The disputed domain name captures the CHATROULETTE trademark in its entirety and simply ads the generic term “sex” in the middle of the trademark. According to the Complainant the mere addition of this generic term does not negate the confusing similarity with the disputed domain name and it must therefore be considered confusingly similar to the Complainant’s trademark. Addition of descriptive terms is not sufficient to overcome the effect of confusing similarity from adoption of a trademark as a whole.

The Complainant’s trademark registrations are prima facie evidence of validity and of the Complainant’s ownership. The Complainant asserts that the Respondent is not known by the disputed domain name nor is it licensed, authorised or permitted to use the CHATROULETTE trademark. In the circumstances the Respondent can therefore not be regarded as having acquired rights or legitimate interests in the disputed domain name.

The Complainant states that since 2010, the Respondent has often used the disputed domain name to redirect Internet users to a pay-per-click website with relevant links to online (adult) video chats. This is not a bona fide use. At some time in November 2010 and December 2016, the disputed domain name resolved to an adult content site and webcam chatroom for adults, respectively. According to the Complainant, numerous past UDRP panels have held that use of a disputed domain name that is confusingly similar to a complainant’s trademarks to link to a website featuring pornographic or adult content evinces a lack of legitimate rights or interests. Finally, the Complainant contends that the Respondent registered the disputed domain name on March 26, 2010, and thus after the Complainant filed its application for the CHATROULETTE trademark with the EUIPO (March 10, 2010), and after he registered his primary domain name <chatroulette.com> on November 16, 2009. The Complainant says that these circumstances, coupled with the fact that the terms “chat” and “roulette” in combination do not have any meaning in commerce other than to reference the Complainant’s business, imply that the Respondent’s registration was opportunistic and predatory in nature. Therefore the Respondent has registered and used the disputed domain name misleadingly to attract Internet users to its own website by misrepresenting an association with the Complainant’s trademark.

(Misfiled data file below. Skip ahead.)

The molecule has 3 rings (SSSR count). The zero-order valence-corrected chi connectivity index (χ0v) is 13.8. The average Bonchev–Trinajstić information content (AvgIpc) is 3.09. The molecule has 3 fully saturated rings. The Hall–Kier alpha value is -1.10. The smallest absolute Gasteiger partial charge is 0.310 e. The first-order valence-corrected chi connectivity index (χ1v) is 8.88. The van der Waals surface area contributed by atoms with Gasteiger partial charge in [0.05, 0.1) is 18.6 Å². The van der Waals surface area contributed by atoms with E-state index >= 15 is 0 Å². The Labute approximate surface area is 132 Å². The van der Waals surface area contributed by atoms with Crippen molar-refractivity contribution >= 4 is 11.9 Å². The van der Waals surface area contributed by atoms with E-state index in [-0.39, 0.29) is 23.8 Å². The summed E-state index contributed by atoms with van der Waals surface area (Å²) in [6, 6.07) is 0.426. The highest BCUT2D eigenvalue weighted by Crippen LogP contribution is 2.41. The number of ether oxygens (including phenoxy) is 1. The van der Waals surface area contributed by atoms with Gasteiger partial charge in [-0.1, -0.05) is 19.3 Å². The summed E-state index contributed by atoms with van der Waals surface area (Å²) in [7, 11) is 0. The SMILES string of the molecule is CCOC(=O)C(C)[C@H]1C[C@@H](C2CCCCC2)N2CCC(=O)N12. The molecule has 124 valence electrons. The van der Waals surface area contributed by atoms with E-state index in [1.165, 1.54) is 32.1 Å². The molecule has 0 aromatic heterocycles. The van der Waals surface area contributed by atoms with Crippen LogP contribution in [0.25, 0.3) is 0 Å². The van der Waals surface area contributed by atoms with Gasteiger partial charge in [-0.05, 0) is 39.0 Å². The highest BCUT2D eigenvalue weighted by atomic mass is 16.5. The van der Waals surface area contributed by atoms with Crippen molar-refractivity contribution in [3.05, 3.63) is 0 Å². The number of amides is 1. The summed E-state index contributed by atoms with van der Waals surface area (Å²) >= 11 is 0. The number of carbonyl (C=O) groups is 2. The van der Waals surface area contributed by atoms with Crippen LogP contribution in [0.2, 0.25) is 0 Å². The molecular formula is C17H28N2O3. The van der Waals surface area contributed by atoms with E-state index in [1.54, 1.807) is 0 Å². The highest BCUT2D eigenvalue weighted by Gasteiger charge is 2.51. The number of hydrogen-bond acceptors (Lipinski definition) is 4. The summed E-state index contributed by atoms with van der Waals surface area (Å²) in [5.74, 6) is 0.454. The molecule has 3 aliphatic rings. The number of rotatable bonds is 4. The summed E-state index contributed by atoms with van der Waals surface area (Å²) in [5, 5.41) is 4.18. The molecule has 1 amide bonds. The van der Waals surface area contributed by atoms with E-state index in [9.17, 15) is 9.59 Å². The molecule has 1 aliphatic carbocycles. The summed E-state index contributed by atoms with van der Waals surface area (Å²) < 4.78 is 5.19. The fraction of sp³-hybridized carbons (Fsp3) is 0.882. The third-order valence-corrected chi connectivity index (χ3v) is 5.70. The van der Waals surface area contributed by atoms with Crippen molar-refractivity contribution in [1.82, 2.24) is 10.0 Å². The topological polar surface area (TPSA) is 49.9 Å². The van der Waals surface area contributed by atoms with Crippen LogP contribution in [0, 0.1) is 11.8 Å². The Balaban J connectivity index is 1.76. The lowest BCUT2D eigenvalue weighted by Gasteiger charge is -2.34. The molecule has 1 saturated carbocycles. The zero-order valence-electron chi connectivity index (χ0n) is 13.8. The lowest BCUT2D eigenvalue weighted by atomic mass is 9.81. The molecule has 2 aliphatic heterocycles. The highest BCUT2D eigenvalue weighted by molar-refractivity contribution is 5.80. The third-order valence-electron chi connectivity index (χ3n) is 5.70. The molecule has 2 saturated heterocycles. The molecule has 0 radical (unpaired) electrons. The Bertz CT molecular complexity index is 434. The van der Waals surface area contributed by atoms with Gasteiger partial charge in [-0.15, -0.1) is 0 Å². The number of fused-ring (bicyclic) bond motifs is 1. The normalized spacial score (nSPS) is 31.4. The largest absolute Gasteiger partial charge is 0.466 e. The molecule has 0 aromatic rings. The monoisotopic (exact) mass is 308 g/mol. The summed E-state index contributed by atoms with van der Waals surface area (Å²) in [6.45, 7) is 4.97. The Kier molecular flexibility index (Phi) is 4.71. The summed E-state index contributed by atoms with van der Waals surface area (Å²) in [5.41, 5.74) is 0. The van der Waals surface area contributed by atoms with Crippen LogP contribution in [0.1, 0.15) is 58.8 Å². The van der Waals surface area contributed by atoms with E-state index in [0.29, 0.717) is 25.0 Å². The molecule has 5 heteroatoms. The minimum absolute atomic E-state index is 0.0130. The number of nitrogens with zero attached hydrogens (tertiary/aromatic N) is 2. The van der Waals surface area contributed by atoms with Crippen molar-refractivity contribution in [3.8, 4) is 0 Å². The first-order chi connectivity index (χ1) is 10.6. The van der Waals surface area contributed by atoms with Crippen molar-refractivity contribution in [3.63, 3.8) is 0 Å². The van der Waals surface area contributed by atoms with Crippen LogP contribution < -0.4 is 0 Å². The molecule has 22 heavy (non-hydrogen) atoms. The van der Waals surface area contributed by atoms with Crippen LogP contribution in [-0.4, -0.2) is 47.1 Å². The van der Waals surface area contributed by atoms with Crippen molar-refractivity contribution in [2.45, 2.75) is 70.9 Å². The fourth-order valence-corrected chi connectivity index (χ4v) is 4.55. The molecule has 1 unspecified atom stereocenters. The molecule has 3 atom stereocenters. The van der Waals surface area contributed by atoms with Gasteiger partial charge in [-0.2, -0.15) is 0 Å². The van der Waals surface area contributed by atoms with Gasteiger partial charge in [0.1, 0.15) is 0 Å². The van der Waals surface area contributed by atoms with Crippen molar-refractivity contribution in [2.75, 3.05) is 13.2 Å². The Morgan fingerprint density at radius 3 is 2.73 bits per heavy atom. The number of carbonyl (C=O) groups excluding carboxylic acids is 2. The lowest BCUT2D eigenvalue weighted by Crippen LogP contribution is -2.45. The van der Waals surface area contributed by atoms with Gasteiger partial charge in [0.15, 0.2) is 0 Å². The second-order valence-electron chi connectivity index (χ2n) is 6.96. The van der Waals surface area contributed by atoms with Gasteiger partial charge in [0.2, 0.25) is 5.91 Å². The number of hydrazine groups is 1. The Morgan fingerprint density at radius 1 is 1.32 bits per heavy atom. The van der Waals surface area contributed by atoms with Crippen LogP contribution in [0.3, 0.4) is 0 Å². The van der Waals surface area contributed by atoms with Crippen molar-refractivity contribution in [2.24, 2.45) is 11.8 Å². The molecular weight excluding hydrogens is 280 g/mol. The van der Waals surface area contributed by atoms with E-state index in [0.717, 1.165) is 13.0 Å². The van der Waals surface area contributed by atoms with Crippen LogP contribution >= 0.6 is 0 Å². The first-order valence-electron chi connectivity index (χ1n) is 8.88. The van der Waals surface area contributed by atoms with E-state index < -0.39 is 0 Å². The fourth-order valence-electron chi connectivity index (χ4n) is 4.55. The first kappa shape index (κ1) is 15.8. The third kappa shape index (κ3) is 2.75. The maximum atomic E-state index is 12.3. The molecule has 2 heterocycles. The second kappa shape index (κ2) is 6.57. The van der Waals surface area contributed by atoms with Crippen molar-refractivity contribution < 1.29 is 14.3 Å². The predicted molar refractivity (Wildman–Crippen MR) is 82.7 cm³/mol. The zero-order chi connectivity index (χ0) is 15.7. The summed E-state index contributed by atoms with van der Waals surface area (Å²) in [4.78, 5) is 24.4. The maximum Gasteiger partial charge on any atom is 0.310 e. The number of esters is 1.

According to the Complainant, the Respondent by registering a domain name which is confusingly similar to the Complainant’s trademark and “www.chatroulette.com” website, the Respondent has demonstrated a knowledge of and familiarity with the Complainant’s brand and business. The Complainant says that the disputed domain name is so obviously connected with the well-known trademark CHATROULETTE that its use by someone with no legitimate connection with the service concerned suggests opportunistic bad faith. The Complainant contends that for most of the period since registration, the Respondent has used the disputed domain name to resolve to a pay-per-click site with links to other online chat platforms. This type of conduct has often been held to be in bad faith. The fact that at times the disputed domain name redirected to adult content is said to be a further demonstration of bad faith.

According to the Complainant, the Respondent registered four other domain names that include the Complainant’s CHATROULETTE trademark and were transferred to the Complainant as a result of the cease-and-desist letters sent by the Complainant, namely <youchatroulette.com>, <lesbianchatroulette.info>, <gaychatroulette.info>, and <chatsroulette.info>. The act of registering multiple domain names containing the Complainant’s CHATROULLETTE trademark demonstrates that the Respondent is engaged in a pattern of abuse, which is additional evidence of bad faith registration and use, or so the Complainant contends.

Finally, upon the Complainant’s demand, the Respondent agreed to transfer four out of five domain names incorporating the Complainant’s trademark (the above-mentioned four domain names), but refused to transfer the disputed domain name. The Complainant having tried unsuccessfully to resolve the matter amicably, he then resolved to file this Complaint.

B. Respondent

The Respondent did not reply to the Complainant’s contentions.

6. Discussion and Findings

A. Identical or Confusingly Similar